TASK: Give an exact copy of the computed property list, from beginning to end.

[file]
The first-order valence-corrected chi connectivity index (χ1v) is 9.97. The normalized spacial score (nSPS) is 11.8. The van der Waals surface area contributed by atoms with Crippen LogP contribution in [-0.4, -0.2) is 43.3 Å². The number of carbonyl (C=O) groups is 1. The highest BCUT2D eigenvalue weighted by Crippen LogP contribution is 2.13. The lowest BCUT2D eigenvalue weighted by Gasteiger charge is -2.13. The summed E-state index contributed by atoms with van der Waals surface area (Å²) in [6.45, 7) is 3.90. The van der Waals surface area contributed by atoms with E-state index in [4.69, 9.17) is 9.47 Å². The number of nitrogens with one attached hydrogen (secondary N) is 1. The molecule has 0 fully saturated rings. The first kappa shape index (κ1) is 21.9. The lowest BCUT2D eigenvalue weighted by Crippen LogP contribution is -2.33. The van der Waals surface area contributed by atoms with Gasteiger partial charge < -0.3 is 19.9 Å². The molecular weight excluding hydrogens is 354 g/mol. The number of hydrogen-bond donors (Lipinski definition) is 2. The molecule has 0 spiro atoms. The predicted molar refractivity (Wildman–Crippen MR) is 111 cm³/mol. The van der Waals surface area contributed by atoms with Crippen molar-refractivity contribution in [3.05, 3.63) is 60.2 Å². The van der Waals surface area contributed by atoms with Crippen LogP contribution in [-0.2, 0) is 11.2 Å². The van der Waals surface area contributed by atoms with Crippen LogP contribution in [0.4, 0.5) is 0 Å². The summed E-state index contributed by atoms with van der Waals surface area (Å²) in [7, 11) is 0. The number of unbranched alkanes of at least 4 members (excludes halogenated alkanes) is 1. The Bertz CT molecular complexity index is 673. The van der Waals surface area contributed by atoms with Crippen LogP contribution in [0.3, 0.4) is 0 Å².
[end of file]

The first-order valence-corrected chi connectivity index (χ1v) is 9.97. The normalized spacial score (nSPS) is 11.8. The van der Waals surface area contributed by atoms with Crippen LogP contribution in [-0.4, -0.2) is 43.3 Å². The number of carbonyl (C=O) groups is 1. The highest BCUT2D eigenvalue weighted by Crippen LogP contribution is 2.13. The lowest BCUT2D eigenvalue weighted by Gasteiger charge is -2.13. The summed E-state index contributed by atoms with van der Waals surface area (Å²) in [6.45, 7) is 3.90. The van der Waals surface area contributed by atoms with E-state index in [4.69, 9.17) is 9.47 Å². The number of nitrogens with one attached hydrogen (secondary N) is 1. The molecule has 0 fully saturated rings. The first kappa shape index (κ1) is 21.9. The lowest BCUT2D eigenvalue weighted by Crippen LogP contribution is -2.33. The van der Waals surface area contributed by atoms with Gasteiger partial charge < -0.3 is 19.9 Å². The molecular weight excluding hydrogens is 354 g/mol. The number of hydrogen-bond donors (Lipinski definition) is 2. The molecule has 0 spiro atoms. The predicted molar refractivity (Wildman–Crippen MR) is 111 cm³/mol. The van der Waals surface area contributed by atoms with Crippen molar-refractivity contribution in [3.05, 3.63) is 60.2 Å². The van der Waals surface area contributed by atoms with Crippen LogP contribution in [-0.2, 0) is 11.2 Å². The van der Waals surface area contributed by atoms with Crippen LogP contribution in [0.4, 0.5) is 0 Å². The summed E-state index contributed by atoms with van der Waals surface area (Å²) in [7, 11) is 0. The number of unbranched alkanes of at least 4 members (excludes halogenated alkanes) is 1. The Bertz CT molecular complexity index is 673. The van der Waals surface area contributed by atoms with Crippen LogP contribution in [0.3, 0.4) is 0 Å².